OPCFHK Survey Reveals Hong Kongers have Reduced Straw Consumption by over 30% in Two Years
Statistics show OPCFHK’s No Straw Campaign is working but Hong Kongers still need to ramp up efforts in plastic waste reduction
(5 June 2019, Hong Kong) Ocean Park Conversation Foundation, Hong Kong (OPCFHK) today announces the return of No Straw Campaign for a third consecutive year on World Oceans Day (8 June). Research commissioned by the Foundation shows encouraging progress in reducing Hong Kong’s overall plastic straw consumption, which has dropped from 1.7 billion in 2017 to 1.08 billion in 2019 thanks to concerted efforts in inviting the public to say no to plastic straws.
Plastic straws continue to be one of the top contributors to marine debris. As the landmark event of the territory-wide No Straw Campaign pioneered by OPCFHK, the No Straw Day calls for Hong Kongers to say no to straws year-round and reduce their overall use of disposable plastics in a bid to safeguard global marine ecosystems.
“OPCFHK’s No Straw Campaign is on a mission to catalyse action against single-use plastic. Saying no to plastic straws is only the first step – we are confident that Hong Kongers will gradually develop other plastic-free habits too,” said Judy Chen, Foundation Chair of OPCFHK. “We are extremely pleased to see that the number of partnering organisations has more than doubled this year, with over 1,700 restaurants, educational institutions, corporations and government departments joining us to further public awareness on the threats that plastic products have on our oceans and the environment.”
OPCFHK’s annual survey shows that the No Straw movement is gathering momentum with annual consumption of plastic straws in Hong Kong went down to 1.08 billion this year. However, the survey indicates that Hong Kongers are still using 4.31 straws per week on average, which is still posing detrimental impacts on the environment.
Participating organisations of the No Straw Campaign will help promote a No Straw culture in Hong Kong by making plastic straws available only on request, or providing reusable or biodegradable straws as alternatives. Among those joining the league this year are Morgan Stanley and Link Asset Management Limited.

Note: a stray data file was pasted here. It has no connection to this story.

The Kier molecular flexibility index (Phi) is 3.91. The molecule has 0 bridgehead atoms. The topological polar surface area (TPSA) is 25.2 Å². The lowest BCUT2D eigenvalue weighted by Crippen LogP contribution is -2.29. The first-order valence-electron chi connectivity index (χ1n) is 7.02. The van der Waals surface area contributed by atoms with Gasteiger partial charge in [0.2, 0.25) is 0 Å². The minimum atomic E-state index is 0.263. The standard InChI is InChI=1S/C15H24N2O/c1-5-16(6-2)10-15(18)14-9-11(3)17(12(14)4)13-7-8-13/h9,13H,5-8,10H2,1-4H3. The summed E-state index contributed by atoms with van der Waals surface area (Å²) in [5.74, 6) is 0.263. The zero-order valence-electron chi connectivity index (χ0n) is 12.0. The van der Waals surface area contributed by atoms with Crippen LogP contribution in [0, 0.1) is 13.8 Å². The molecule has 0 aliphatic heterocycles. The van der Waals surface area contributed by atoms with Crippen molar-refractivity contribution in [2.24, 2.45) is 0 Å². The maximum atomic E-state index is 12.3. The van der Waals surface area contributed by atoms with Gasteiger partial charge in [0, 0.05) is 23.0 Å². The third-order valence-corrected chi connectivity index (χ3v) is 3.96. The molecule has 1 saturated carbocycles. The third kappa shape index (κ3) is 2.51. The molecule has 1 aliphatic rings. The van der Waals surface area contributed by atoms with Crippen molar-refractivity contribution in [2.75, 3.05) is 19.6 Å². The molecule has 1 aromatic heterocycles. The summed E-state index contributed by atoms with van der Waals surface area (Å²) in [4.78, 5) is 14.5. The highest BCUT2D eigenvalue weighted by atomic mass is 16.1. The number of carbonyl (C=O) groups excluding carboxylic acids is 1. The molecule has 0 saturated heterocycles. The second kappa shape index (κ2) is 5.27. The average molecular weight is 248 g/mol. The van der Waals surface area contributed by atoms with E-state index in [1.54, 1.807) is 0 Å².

“Reducing plastic waste that ends up in our oceans, rivers, landscapes and landfills is a critical global challenge,” said KC Wong, Head of Community Affairs Asia Pacific at Morgan Stanley. “Addressing the issue of plastic pollution requires cross-sector collaboration. We are pleased to partner with OPCFHK on this year’s No Straw Campaign to raise public awareness and reduce plastic waste in Hong Kong.”
To sustain the No Straw momentum among future generations, Isabel Li, Discovery & Education Director of Ocean Park Hong Kong added, “Ocean Park has been taking proactive measures to reduce disposable plastic usage at the Park by providing biodegradable utensils across the Park. While immediate actions are imperative, educating our future generations about plastic reduction remains crucial. That is why Ocean Park has been promoting relevant concepts through education initiatives including The First Ocean Park International Conservation STEAM Competition, and other school outreach activities such as the Whiskers & Friends Reading Days and Carnivals to inspire youngsters to join in on our conservation mission.”
Meanwhile, celebrity Sammy Leung is carrying on his mission of urging Hong Kongers to reflect on their disposable plastic habits by supporting the No Straw Campaign two years in a row. In the Foundation’s latest campaign video, he transforms into a pint-sized “No Straw Guardian” to illustrate the huge negative environmental impact a single plastic straw could bring to the ecosystem. OPCFHK is also launching a free-to-download WhatsApp Sticker Pack to get Hong Kongers talking about this important topic in their day-to-day conversations with family and friends.
Celebrity Aimee Chan is also on board with the cause. “As a mother of three, I am concerned that plastic waste that goes into the ecosystems may end up as microplastics and contaminate the food chain, consequently posing an adverse effect on our health. To protect the environment from plastic pollution, I feel obliged to adopt a ‘less plastic’ lifestyle and minimise the use of single use plastic products in the family,” said Chan.
 The survey interviewed 1,000 respondents aged 15-59 in May 2019. Results show that the average consumption per week per person is 4.31 straws. When multiplied by the total population within that same age group in Hong Kong (4,846,876) and the number of weeks in a year (52), that is equivalent to 1.08 billion plastic straws used in Hong Kong a year. The average consumption per week per person in the 2017 survey was 6.75 straws and the projected annual consumption in Hong Kong was 1.7 billion.